Surely, I asked, it was a boon to be compared to rock stars for free when your competitors are paying big money for those same associations. Shouldn’t this be a windfall for Smugglers’ Inn?”

“No client that would pick two people who shop at Target over an agency with a couple hundred million in billings and a three-story office full of skinny people (*weight seems to be a theme today-jgt) would be impressed with a paid celebrity endorsement. The only reason we’ve been able to have fun with the work is because our clients haven’t insisted their customers aren’t dumber than they were. We aren’t snobs; we don’t turn down lots of business or anything, but we can’t work for fools.”

Olsen explains:

“Smugglers’ Inn refuses to do business with anyone who couldn’t name three state capitols if they had a banana pointed at their head. It’s our law."

Good to know if you’re a client shopping for an alternative to a free-spending agency. To keep up with the latest from the White Stripes of Advertising, visit

Albany, Pierre, Sacramento.

--Jordan Gossich-Taber, Media Pulse

Sunday, November 7, 2010

Smugglers’ Inn reaches out after embarrassing award show performance.

By Trinity Rosen-Scharff, staff writer, Minneapolis Small Business Journal.

“We knew we had to do something. The flowers are our way of saying, “Thanks for not hiring us,” says Jarl Olsen, chief creative officer and partner of Smugglers’ Inn. “I mean, if we would have been freelancing for these places, any one of them might have a couple of clever campaigns in CA instead of us.”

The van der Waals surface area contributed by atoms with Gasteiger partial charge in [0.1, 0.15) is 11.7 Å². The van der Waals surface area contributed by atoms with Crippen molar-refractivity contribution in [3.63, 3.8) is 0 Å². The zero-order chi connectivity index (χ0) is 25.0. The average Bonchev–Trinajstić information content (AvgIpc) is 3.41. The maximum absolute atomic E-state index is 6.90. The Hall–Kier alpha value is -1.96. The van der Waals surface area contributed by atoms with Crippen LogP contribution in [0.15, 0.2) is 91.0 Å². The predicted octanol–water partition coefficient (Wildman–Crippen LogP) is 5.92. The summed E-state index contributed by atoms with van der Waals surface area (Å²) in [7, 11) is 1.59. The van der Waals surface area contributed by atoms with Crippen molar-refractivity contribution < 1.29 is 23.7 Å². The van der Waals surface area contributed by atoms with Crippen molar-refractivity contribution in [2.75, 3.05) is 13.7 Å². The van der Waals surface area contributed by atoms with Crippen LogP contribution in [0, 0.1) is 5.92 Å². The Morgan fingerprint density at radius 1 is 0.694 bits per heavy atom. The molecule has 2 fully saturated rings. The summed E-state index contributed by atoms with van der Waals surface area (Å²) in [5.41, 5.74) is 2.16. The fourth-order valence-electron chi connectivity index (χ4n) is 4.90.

The CA Mr. Olsen was referring to was Communication Arts. For thirty-five years, this publication has hosted a juried competition to determine the most creative advertising done anywhere in the world in the past year. Selections are published in the CA Advertising Annual and enter the archive of great advertising stretching back several decades. The Minnesota ad agencies, many of which dominated CA in decades past, will be conspicuously under-represented this time—with the exception of tiny Smugglers’ Inn.

“There’s just the two of us here, see,” informs Carol Henderson, co-chief creative officer and partner. “All of these are going out to shops with a hundred or more employees.”
Henderson gestured to two rows of flower boxes lined up along one wall of the cramped Smugglers Inn headquarters in Saint Paul. Taped to each box was a note card adorned with a sticker of either a teddy bear or a glittering cartoon horse with long eyelashes. As the mother of a six-year-old girl, I recognized “Pretty Pony”.
“One for boys, one for girls?” I ventured.
“Kind of,” said Henderson. “The Pretty Ponies go to gatekeepers, mostly women, who will be more likely to hire us after our good showing in a major awards show. The teddy bears…”
“Go to the creative directors,” finished Olsen. “They'll be bitter and resentful, since we’ve outperformed the creative staffs that they’ve hired.”
“What Jarl means,” Henderson was quick to clarify, “is that we want to show our solidarity with all members of our Twin Cities advertising community. Smugglers’ Inn is about community. We are a people agency.”
“Yes! We are into people,” agreed Olsen, reacting to a swift jab to his ribs. “We don’t need our brothers and sisters to feel bad just because we beat them in one awards show. That’s why we plan on entering more awards shows—OUCH!”
Interview concluded, Smugglers’ Inn insisted I not leave without taking a flower arrangement. “Take a Pretty Pony,” Ms. Henderson said. “We have too many of them—and the others have bugs.”